Technology makes what was once impossible possible. The design makes it real.

                                                                                                                  Michael Gagliano


Through the White Rose Design & Technology curriculum, we aim to educate the children that practical problems, faced by people across the globe, can be solved via a thorough design process. We also strive to teach the children that even though a solution to a problem may not be known at the outset, through research and perseverance, an answer will be found. This is facilitated by learning about different people, cultures, landscapes and environments, resources and human and physical processes, and the links between them.

Aligning with the National Curriculum, we aim for our children to acquire a broad range of subject knowledge and draw on disciplines such as mathematics, science, engineering, computing and art. Through the evaluation of past and present design and technology, we aim to develop a critical understanding of how high-quality design and technology makes an essential contribution to the creativity, culture, wealth and well-being of the nation. To supplement our Design and Technology projects, focused practical tasks are planned in each year group to enable the children to develop specific skills with a range of techniques, processes and equipment. We believe our carefully planned curriculum strives to create independent thinkers, resilient designers and successful life-long engineers.


Curriculum progression

Our design and technology coverage is selected from subject content within the National Curriculum document and is taught as a unique subject discipline as part of our geography projects. This is so that learning in geography can provide a context for work in design, ensuring real purpose to the units. Our curriculum is based on four branches of knowledge:

Procedural knowledge:

Procedural knowledge represents the skills required to think and act like a designer. These skills inform our planning of DT and allow children to deepen their skills throughout the year and build on concepts from previous years.

Disciplinary knowledge:

Disciplinary knowledge represents the way designers view their subject. We present this disciplinary knowledge to the children as design ‘lenses’. These lenses are referred to and revisited year on year, as the children move through school. They are:

Empathy & Optimism



Making (and learning from failure)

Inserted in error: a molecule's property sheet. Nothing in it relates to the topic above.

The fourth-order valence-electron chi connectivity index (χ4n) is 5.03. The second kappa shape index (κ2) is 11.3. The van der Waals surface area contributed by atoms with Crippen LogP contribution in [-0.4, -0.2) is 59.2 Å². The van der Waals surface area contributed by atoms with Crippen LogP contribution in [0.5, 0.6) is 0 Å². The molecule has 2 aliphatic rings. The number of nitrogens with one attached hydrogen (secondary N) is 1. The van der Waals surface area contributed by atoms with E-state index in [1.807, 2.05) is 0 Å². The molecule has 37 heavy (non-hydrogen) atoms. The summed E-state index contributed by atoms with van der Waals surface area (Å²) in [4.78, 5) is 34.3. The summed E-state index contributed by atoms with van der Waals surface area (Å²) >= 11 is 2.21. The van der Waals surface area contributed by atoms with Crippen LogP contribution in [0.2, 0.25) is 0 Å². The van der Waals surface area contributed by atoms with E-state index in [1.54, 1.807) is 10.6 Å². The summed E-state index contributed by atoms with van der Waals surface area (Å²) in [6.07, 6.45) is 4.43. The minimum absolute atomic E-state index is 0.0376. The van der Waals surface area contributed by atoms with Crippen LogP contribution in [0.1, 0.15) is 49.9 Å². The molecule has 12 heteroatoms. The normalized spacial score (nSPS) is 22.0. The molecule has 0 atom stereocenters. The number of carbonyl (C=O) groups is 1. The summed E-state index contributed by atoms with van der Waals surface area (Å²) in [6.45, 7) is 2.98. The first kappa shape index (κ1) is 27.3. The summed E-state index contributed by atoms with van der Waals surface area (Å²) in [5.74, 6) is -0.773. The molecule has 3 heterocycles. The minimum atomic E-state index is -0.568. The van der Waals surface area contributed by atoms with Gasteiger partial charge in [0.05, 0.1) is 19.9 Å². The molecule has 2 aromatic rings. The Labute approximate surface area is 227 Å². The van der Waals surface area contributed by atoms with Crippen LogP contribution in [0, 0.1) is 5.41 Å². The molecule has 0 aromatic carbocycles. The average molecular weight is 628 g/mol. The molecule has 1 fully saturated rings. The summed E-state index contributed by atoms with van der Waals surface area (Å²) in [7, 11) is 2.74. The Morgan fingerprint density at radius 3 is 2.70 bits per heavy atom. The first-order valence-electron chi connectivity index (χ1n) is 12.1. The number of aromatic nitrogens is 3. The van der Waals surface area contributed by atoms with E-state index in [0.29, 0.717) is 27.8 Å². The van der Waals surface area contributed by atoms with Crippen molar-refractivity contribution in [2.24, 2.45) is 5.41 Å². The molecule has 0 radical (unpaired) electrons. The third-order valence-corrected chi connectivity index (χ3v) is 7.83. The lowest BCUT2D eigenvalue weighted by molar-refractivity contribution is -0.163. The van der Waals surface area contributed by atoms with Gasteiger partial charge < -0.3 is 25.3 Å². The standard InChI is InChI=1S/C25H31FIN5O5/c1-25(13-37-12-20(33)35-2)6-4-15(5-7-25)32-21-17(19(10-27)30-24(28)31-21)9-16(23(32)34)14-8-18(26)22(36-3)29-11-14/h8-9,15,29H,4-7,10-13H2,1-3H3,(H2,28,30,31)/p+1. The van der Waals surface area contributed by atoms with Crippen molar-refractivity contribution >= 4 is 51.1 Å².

Understanding people’s lives and identifying problems from their perspective. Knowing that even if we don’t know the answer, that it’s out there and we can find it.

Understanding that we always start from the place of not knowing and that a firm foundation of knowledge is the best place from which to tackle a design challenge.

Understanding that by continually developing, refining and improving our work, we put ourselves in a place where we’ll have more ideas, try a variety of approaches, unlock our creativity and arrive more quickly at successful solutions.

Understanding that by making, we convey ideas, share them, and learn how to make them better.

We firmly believe that by making the lenses explicit to the children, they are better equipped to become future designers and that they can succeed in the subject throughout their educational careers.

Substantive knowledge

Substantive knowledge represents the facts that we want the children to know and recall through the teaching of design and technology. Through collaborative planning and inspiring teaching, children will retain more facts and skills for longer periods of time.


Children will be continually assessed on their skills as designers using a carefully thought-out skills progression document based on the National Curriculum’s subject content.


Our challenging design and technology curriculum will engage the children, deepen their learning and instil within them a belief they can make a difference through empathy, perseverance and problem solving.

We strongly believe in the strength of our design and technology curriculum (alongside our geography curriculum) and, with the interweaving of British values such as tolerance, mutual respect and individual liberty, we are enabling children to be analytical members of the community who will begin to believe that problems can be solved, and that it is natural to start the process from a place of not knowing.

We intend that the impact is that children will be prepared for life in high school and in Modern Britain and the world and enthuse them to become life-long designers.